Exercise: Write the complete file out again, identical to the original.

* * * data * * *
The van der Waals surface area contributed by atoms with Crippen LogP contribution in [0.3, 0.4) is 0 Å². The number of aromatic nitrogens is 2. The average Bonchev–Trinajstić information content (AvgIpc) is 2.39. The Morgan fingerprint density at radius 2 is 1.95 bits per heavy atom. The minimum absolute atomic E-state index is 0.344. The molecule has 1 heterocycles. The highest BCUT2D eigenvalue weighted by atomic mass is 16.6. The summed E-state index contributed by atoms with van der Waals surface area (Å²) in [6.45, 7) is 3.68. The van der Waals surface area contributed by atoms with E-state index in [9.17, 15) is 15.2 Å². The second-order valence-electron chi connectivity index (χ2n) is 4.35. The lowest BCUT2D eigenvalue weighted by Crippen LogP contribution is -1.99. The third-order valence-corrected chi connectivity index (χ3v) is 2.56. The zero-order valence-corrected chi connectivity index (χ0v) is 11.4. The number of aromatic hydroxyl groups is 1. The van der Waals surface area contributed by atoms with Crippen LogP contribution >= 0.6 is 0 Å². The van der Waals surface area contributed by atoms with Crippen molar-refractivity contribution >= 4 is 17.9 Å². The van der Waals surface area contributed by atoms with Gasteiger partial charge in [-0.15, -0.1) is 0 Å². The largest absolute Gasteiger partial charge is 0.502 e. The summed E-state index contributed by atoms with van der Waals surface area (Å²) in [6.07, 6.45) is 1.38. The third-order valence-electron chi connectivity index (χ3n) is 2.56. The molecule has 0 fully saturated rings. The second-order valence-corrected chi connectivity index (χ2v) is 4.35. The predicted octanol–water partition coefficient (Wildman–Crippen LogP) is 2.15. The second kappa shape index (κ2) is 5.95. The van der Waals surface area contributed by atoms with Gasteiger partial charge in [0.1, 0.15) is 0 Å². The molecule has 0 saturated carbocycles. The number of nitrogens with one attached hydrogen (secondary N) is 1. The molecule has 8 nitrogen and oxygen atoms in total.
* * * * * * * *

The van der Waals surface area contributed by atoms with Crippen LogP contribution in [0.3, 0.4) is 0 Å². The number of aromatic nitrogens is 2. The average Bonchev–Trinajstić information content (AvgIpc) is 2.39. The Morgan fingerprint density at radius 2 is 1.95 bits per heavy atom. The minimum absolute atomic E-state index is 0.344. The molecule has 1 heterocycles. The highest BCUT2D eigenvalue weighted by atomic mass is 16.6. The summed E-state index contributed by atoms with van der Waals surface area (Å²) in [6.45, 7) is 3.68. The van der Waals surface area contributed by atoms with E-state index in [9.17, 15) is 15.2 Å². The second-order valence-electron chi connectivity index (χ2n) is 4.35. The lowest BCUT2D eigenvalue weighted by Crippen LogP contribution is -1.99. The third-order valence-corrected chi connectivity index (χ3v) is 2.56. The zero-order valence-corrected chi connectivity index (χ0v) is 11.4. The number of aromatic hydroxyl groups is 1. The van der Waals surface area contributed by atoms with Crippen LogP contribution >= 0.6 is 0 Å². The van der Waals surface area contributed by atoms with Crippen molar-refractivity contribution >= 4 is 17.9 Å². The van der Waals surface area contributed by atoms with Gasteiger partial charge in [-0.15, -0.1) is 0 Å². The largest absolute Gasteiger partial charge is 0.502 e. The summed E-state index contributed by atoms with van der Waals surface area (Å²) in [6.07, 6.45) is 1.38. The third-order valence-electron chi connectivity index (χ3n) is 2.56. The molecule has 0 fully saturated rings. The second-order valence-corrected chi connectivity index (χ2v) is 4.35. The predicted octanol–water partition coefficient (Wildman–Crippen LogP) is 2.15. The second kappa shape index (κ2) is 5.95. The van der Waals surface area contributed by atoms with Gasteiger partial charge in [0.1, 0.15) is 0 Å². The molecule has 0 saturated carbocycles. The number of nitrogens with one attached hydrogen (secondary N) is 1. The molecule has 8 nitrogen and oxygen atoms in total.